By Andrew Lintott
Cicero, one of many maximum orators of all time and a huge flesh presser on the time of the downfall of the Roman Republic, has left in his writings a first-hand view of the age of Caesar and Pompey. notwithstanding, readers have to the best way to interpret those writings and, as with every flesh presser or orator, to not think too simply what he says. This publication is a consultant to studying Cicero and a significant other to a person who's ready to take the lengthy yet profitable trip via his works. it's not in itself a biography, yet can help readers to build their very own biographies of Cicero or histories of his age.
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Extra resources for Cicero as Evidence: A Historian's Companion
77 Humbert regarded the interruptions indicated in the texts of Cicero’s speeches as genuine,78 and it is attractive to believe this. It would entail that both the interruption and the reply were recreated from memory after the event, as would have been any examination of witnesses or discussion of their evidence. An interesting example can be found in the pro Sulla. This trial de vi would have normally had a single actio. Cicero was speaking last, after Hortensius (12–14). The prosecution’s allegations did not derive so much from witness statements yet to be heard as from the evidence given during the investigation of the Catilinarian conspiracy (17, 36–9), that of C.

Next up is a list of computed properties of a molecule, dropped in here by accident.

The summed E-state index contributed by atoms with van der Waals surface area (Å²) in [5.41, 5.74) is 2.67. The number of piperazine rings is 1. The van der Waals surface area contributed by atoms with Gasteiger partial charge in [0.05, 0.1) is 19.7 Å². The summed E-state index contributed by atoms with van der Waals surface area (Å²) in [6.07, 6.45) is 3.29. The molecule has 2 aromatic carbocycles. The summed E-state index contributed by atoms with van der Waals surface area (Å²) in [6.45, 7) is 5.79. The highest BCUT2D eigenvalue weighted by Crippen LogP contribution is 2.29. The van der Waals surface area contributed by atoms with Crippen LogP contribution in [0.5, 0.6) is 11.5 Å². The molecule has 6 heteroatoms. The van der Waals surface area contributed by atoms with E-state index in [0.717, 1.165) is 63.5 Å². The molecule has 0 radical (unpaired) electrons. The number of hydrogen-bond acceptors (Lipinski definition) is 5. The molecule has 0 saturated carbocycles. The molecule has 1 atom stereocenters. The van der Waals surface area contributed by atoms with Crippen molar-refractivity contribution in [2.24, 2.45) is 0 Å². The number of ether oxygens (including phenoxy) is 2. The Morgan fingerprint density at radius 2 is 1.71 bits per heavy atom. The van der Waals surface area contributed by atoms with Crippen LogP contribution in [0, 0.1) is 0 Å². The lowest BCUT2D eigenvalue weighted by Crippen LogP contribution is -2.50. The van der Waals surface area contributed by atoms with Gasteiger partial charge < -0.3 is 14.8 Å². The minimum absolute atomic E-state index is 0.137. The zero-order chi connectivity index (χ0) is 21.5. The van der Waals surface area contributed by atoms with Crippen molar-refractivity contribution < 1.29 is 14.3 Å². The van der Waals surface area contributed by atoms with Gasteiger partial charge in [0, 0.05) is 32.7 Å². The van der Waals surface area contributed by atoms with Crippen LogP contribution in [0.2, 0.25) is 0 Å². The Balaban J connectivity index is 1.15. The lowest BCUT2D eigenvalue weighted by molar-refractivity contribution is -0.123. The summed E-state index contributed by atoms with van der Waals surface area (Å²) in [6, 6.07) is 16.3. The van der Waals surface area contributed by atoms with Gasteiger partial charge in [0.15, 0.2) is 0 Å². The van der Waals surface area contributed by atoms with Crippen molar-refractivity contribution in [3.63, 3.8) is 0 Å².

5 XII Tab. ii. 2 (Dig. 2. 11. 2. 3; Festus, 336 L); Lex Irnitana (Gonza´lez, 1986), chap. , no. ; Kinsey’s acceptance (1971, 104–7) of the traditional view that the hearing of a Roman civil case by a iudex was expected to be over in a calendar day (contra Metzger) inXuences his belief that Iunius was Wlibustering; the lemma from the Twelve Tables (i. 8) in Gell. 17. 2. 10, used to support this view is better applied to procedure before the praetor in iure, see RS ii. 592 V. 6 On ampliatio see Chap.
For a similar dichotomy in an earlier speech see Clu. 64. Cicero’s claim (Mil. 14) that the senate had judged that there had been a plot (insidiae) seems to be a forced interpretation of the decree of 27 Intercalary that the murder on the via Appia, the burning of the senate–house, and the attack on the house of the interrex were against the public interest (Asc. 44 C). However, the prosecutors had claimed that there had been a plot by Milo (Asc. 41 C) and this gave Cicero his opportunity. For a possible explanation of why the prosecution claimed more than they could prove see Lintott, 1974, 74–5.